I will still fly MAS, says CNN's Quest

I will still fly MAS, says CNN's Quest
Richard Quest.

KUALA LUMPUR - The unprecedented mystery surrounding the disappearance of flight MH370 has not affected Richard Quest's opinion of flying with Malaysia Airlines.

The CNN correspondent and aviation expert said he would continue flying with MAS's comfortable Boeing 777 "tomorrow itself, if he had to".

"There is no safety issue with MAS. There is no difference between MAS and other airlines," he said adding that MAS was among the best airlines with undeniable capabilities.

Quest, in an interview over Astro AWANI's Agenda AWANI Khas, on Tuesday night said he had no doubt that what happened to the aircraft "could have happened to any airline, from any country around the world".

He said it was understandable that questions needed to be asked and answered.

"This is not a Malaysian issue. No country has ever had to deal with this sort of situation. Officials have been overwhelmed by this incident, therefore, it (authorities concerned) might come across often as disorganised," he said.

Quest has been objective and critical when commenting on the case of the missing jetliner, through his Twitter account @richardquest.

On March 25, the day after Prime Minister Datuk Seri Najib Razak announced the plane ended its journey in the Indian Ocean, Quest came to the government's defence pointing out though mistakes had been made with the investigations, the incident was still unprecedented adding that the NTSB (National Transportation Safety Board), the FAA (United States Federal Aviation Administration), the BEA (French Bureau of Enquiry and Analysis for Civil Aviation Safety), the AAIB (Air Accidents Investigation Branch) were also part of the investigating team.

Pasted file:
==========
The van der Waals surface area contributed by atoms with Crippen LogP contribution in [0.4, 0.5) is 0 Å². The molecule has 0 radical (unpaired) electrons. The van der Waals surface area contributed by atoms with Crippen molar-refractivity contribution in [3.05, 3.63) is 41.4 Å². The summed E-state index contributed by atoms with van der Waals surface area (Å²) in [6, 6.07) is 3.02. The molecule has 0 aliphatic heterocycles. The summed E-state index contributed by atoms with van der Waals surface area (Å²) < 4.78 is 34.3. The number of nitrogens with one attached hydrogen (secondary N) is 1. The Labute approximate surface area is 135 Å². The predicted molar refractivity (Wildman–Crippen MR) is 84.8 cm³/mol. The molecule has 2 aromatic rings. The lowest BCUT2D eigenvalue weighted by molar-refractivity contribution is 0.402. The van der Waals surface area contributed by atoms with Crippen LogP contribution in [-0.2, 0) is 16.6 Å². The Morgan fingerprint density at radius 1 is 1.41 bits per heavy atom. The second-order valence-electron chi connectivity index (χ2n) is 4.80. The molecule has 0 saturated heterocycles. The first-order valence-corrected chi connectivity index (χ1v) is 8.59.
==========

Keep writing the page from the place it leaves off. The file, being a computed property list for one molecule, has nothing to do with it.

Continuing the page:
He said it was silly to suggest that only first-world countries should do the investigating, adding that Malaysia was in a unique situation.

"Mistakes have been made but it is ridiculous to pretend that this investigation has been a disaster.

"The Malaysians would be damned if they did release info and damned if they don't," he tweeted, adding that "no-one in their right mind" would have expected MH370 to be flying in the opposite direction without any radar or warning.

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